Where are the inspiring leaders? They do exist. At the outset of the pandemic I held great fears for the most vulnerable communities in Australia. Even more than residents in Aged Care, I feared for outback indigenous communities. People who obeyed an ancient cultural imperative to wander through ancestral lands would surely catch and succumb to the virus, as they did in early colonial times to smallpox. But this did not eventuate. The traditional leaders, elders, listened to respectful advice that was appropriately conveyed. They became convinced and they carried conviction with their people. People listened, followed and were safe.

My friend Colin begs to differ. I’m pleased to oblige:

Howard. G’day and thank you for sharing.

To “deplore” is surely the most respectful way to demonstrate that one differs from another’s point of view.

 

Deplore – to express or feel deep grief in regard to.

 

In certain quarters this word came to be reviled after it was used to register dismay at public political rallies. The rallies became places where lies, insults, routine mocking of opponents and outrageous motivation of crowds chanting “lock her up” in respect of a political opponent who 5 years later has not been charged with anything. There was no crime.  This from a man who now has 16 Civil legal cases underway against him and a further 16 Criminal cases underway. A man who has instigated or influenced 60 appeals against an election result, all of the appeals dismissed, sometimes with a Judge’s comment, “don’t waste the court’s time, there is no evidence”.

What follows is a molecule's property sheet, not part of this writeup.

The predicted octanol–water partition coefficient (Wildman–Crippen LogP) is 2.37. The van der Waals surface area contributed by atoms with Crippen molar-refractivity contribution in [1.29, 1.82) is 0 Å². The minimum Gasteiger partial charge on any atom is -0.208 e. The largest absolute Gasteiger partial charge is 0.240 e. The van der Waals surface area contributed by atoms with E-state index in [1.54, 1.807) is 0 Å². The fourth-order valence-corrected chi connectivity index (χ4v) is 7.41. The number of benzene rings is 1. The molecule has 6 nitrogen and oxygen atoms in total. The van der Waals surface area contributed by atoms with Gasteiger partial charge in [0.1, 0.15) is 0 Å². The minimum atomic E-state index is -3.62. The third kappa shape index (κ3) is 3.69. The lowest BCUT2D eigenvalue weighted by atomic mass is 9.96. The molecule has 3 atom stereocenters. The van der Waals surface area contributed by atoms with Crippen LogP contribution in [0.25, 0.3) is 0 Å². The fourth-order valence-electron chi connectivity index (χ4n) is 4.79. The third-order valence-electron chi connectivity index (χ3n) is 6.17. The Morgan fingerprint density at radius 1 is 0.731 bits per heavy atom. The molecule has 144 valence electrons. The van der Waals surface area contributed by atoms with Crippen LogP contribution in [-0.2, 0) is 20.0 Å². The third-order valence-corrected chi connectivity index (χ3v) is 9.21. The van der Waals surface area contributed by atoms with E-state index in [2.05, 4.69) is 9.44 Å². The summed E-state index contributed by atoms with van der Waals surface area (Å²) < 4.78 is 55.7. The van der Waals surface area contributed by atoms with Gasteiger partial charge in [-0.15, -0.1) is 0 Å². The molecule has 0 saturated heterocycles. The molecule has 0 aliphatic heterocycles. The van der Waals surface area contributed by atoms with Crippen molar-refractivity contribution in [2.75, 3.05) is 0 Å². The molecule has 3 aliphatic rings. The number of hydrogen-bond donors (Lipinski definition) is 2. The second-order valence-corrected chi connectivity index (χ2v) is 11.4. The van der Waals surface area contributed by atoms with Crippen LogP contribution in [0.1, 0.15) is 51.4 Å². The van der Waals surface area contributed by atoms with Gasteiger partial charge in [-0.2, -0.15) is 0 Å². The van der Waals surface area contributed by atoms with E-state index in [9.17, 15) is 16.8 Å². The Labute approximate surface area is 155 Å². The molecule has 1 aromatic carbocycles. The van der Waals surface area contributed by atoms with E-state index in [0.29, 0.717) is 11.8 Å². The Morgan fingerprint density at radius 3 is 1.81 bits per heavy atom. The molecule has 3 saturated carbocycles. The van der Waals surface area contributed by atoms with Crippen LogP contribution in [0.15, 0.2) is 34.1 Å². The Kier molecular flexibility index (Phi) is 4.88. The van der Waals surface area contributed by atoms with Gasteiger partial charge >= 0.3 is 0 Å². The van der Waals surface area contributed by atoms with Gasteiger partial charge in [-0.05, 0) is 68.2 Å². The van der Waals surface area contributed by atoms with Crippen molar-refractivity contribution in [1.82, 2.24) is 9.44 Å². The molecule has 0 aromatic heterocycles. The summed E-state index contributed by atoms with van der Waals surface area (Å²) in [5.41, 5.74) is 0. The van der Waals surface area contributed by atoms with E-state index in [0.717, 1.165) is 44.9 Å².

History teaches us such “leadership” emboldens ill informed and bigoted people to behave inhumanely. Seeing ill informed led astray, firstly to chant insults and later to attack the seat of Government leaves me weary, bewildered, numbstruck and sighing with grief. Politicising a virus is a masterstroke of machiavellianism.

 

It’s deplorable.